Proceedings of the 26th European Conference on Information Systems (ECIS)
Companies spend billions of dollars in social media advertising, yet some social media users actively avoid social media advertising for instance by scrolling over ads. To understand that, this research builds upon the advertising avoidance model and applies a qualitative comparison analysis (QCA) to identify configurations of perceptions of avoidance. We reveal disruption, distraction, excessiveness and lack of incentive as perceptions that are necessary - yet not sufficient for evoking the avoidance of social media advertising. Furthermore, we reveal three distinct configurations of perceptions that are sufficient and lead to avoidance of social media advertising. This research contributes by uncovering the influence of configurations on social media advertising avoidance and companies can use these findings to reduce the effect of social media users actively avoiding social media advertising.
Mattke, J., Müller, L., Maier, C., and Graser, H. (2018)
Avoidance of Social Media Advertising: A Latent Profile Analysis
Proceedings of the ACM SIGMIS CPR Conference
Some individuals actively avoid social media advertising, for instance by scrolling over ads or ignoring ads. Therefore, this research aims to identify distinct profiles of individuals avoiding social media advertising. We build upon the advertising avoidance model and take a person-centered approach, using latent profile analysis to identify different profiles of individuals, who avoid social media advertising. We identified three distinct profiles of individuals, differing in their perception and their level of avoidance: unconcerned users, playful avoiding users and goal-oriented users. We contribute by characterizing individuals avoiding SMA, so that companies can use these profiles to derive different strategies how to deal with different profiles of individuals.
Mattke, J., Müller, L., Maier, C., and Weitzel, T. (2017)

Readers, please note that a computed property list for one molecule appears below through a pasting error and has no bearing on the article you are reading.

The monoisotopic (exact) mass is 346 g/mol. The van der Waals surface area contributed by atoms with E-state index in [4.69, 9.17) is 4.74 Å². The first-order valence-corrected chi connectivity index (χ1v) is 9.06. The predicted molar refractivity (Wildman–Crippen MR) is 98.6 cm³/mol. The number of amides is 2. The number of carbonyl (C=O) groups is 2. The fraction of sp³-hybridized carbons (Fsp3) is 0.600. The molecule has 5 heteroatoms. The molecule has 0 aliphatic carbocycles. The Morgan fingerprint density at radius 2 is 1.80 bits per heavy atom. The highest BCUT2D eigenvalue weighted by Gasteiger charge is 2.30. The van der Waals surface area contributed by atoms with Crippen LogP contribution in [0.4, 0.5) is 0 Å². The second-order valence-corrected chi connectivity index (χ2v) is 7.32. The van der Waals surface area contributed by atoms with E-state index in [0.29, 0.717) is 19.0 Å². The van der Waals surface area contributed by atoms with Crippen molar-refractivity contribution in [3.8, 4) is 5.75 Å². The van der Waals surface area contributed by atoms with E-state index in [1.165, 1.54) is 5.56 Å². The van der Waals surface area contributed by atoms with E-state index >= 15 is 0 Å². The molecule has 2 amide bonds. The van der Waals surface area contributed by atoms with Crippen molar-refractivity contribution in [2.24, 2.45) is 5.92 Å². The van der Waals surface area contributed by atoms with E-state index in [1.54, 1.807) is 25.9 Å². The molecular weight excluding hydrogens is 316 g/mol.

Engagement with Social Ads: Explaining the Influence of Herding in Social Media Advertising
Proceedings of the Special Interest Group on Adoption and Diffusion of Information Technology (DIGIT) (Pre-ICIS Workshop), Seoul, South Korea
(Research in Progress)Best Paper Nominee
Social media uses social ads that are enriched with social media likes (SMLs). Yet, existing research on advertising cannot explain how SMLs influence individuals' engagement with social ads. We build upon herding literature and the theory of the strengths of ties and explain how the observation of social ads enriched with SMLs influences individuals' intention to engage with the social ad. This paper explains the effect 1) of the pure number of SMLs of a social ad and 2) the effect of SMLs from strongly or weakly tied friends on individuals' engagement with social ads. We thereby contribute to a better understanding why individuals click on social ads and provide practical implications for social media marketing' campaigns.
Müller, L., Mattke, J., Maier, C., and Weitzel, T. (2017)
The Curse of Mobile Marketing: A Mixed Methods Study on Individuals' Switch to Mobile Ad Blockers
Proceedings of the Thirty-eighth International Conference on Information Systems (ICIS), Seoul, Korea
Mobile marketing investment continues to rise steadily even though online publishers have not realized the desired returns, due to increased use of mobile ad blockers. In this study, we take a mixed methods approach, embracing qualitative, quantitative and configurational approaches, to understand why individuals switch to using mobile ad blockers. We draw on the pull-push-mooring model to evaluate what configurations of pull, push and mooring factors influence individuals' decision to switch to using mobile ad blockers, identifying four distinct configurations of influencing factors resulting in the intention to switch. Furthermore, we specify the unequal effects of influencing factors and validate the quality of our results. Our research deepens the theoretical understanding of the phenomenon of switching to mobile ad blockers and provides valuable implications to online publishers facing the challenge of rising mobile ad blocker use.
Mattke, J., Müller, L., and Maier, C. (2017)
Why do individuals block online ads? An explorative study to explain the use of ad blockers
Proceedings of the Twenty-third Americas Conference on Information Systems (AMCIS), Boston, MA, USA
Ad blockers are a challenging trend for online publishers, as an increasing number of individuals use ad blockers. To understand why individuals switch to the use of ad blockers, this research presents empirical findings that explain why individuals develop switching intentions. Based on migration theory, we explain that individuals' intention to switch to the use of ad blockers are grounded in factors that pull individuals to use ad blockers, push them away from not using ad blockers, and mooring factors either hinder switching intention or determine how pull and push factors are translated in switching intentions. We conducted 42 interviews and identified relative user experience, increased performance, improved privacy protection and improved security as pull factors, dissatisfaction with online ads as push factor and computer self-efficacy as mooring factor. This contributes to theory by providing an explanation why individuals develop to ad blocker users.